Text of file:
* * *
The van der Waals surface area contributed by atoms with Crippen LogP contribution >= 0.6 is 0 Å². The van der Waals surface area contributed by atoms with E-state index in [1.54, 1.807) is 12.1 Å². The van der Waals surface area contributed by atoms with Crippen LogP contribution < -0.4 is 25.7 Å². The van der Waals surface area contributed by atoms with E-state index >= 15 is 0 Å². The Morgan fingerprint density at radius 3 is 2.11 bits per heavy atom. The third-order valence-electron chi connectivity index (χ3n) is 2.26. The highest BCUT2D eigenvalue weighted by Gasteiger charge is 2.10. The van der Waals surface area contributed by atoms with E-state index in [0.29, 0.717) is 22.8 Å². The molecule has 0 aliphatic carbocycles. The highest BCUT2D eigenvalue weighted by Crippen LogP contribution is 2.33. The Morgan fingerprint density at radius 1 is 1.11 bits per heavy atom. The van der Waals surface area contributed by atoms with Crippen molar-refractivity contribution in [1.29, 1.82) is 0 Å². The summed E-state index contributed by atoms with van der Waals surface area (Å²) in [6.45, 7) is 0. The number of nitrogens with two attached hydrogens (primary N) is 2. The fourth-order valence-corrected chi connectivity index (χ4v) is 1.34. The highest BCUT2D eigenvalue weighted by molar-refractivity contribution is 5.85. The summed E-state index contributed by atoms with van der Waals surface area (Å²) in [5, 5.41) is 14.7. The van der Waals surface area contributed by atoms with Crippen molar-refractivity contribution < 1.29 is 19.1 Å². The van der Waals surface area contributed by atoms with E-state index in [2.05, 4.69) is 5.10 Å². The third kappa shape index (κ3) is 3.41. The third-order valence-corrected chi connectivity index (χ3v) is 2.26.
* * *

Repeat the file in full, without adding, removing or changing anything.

The van der Waals surface area contributed by atoms with Crippen LogP contribution >= 0.6 is 0 Å². The van der Waals surface area contributed by atoms with E-state index in [1.54, 1.807) is 12.1 Å². The van der Waals surface area contributed by atoms with Crippen LogP contribution < -0.4 is 25.7 Å². The van der Waals surface area contributed by atoms with E-state index >= 15 is 0 Å². The Morgan fingerprint density at radius 3 is 2.11 bits per heavy atom. The third-order valence-electron chi connectivity index (χ3n) is 2.26. The highest BCUT2D eigenvalue weighted by Gasteiger charge is 2.10. The van der Waals surface area contributed by atoms with E-state index in [0.29, 0.717) is 22.8 Å². The molecule has 0 aliphatic carbocycles. The highest BCUT2D eigenvalue weighted by Crippen LogP contribution is 2.33. The Morgan fingerprint density at radius 1 is 1.11 bits per heavy atom. The van der Waals surface area contributed by atoms with Crippen molar-refractivity contribution in [1.29, 1.82) is 0 Å². The summed E-state index contributed by atoms with van der Waals surface area (Å²) in [6.45, 7) is 0. The number of nitrogens with two attached hydrogens (primary N) is 2. The fourth-order valence-corrected chi connectivity index (χ4v) is 1.34. The highest BCUT2D eigenvalue weighted by molar-refractivity contribution is 5.85. The summed E-state index contributed by atoms with van der Waals surface area (Å²) in [5, 5.41) is 14.7. The van der Waals surface area contributed by atoms with Crippen molar-refractivity contribution < 1.29 is 19.1 Å². The van der Waals surface area contributed by atoms with E-state index in [2.05, 4.69) is 5.10 Å². The third kappa shape index (κ3) is 3.41. The third-order valence-corrected chi connectivity index (χ3v) is 2.26.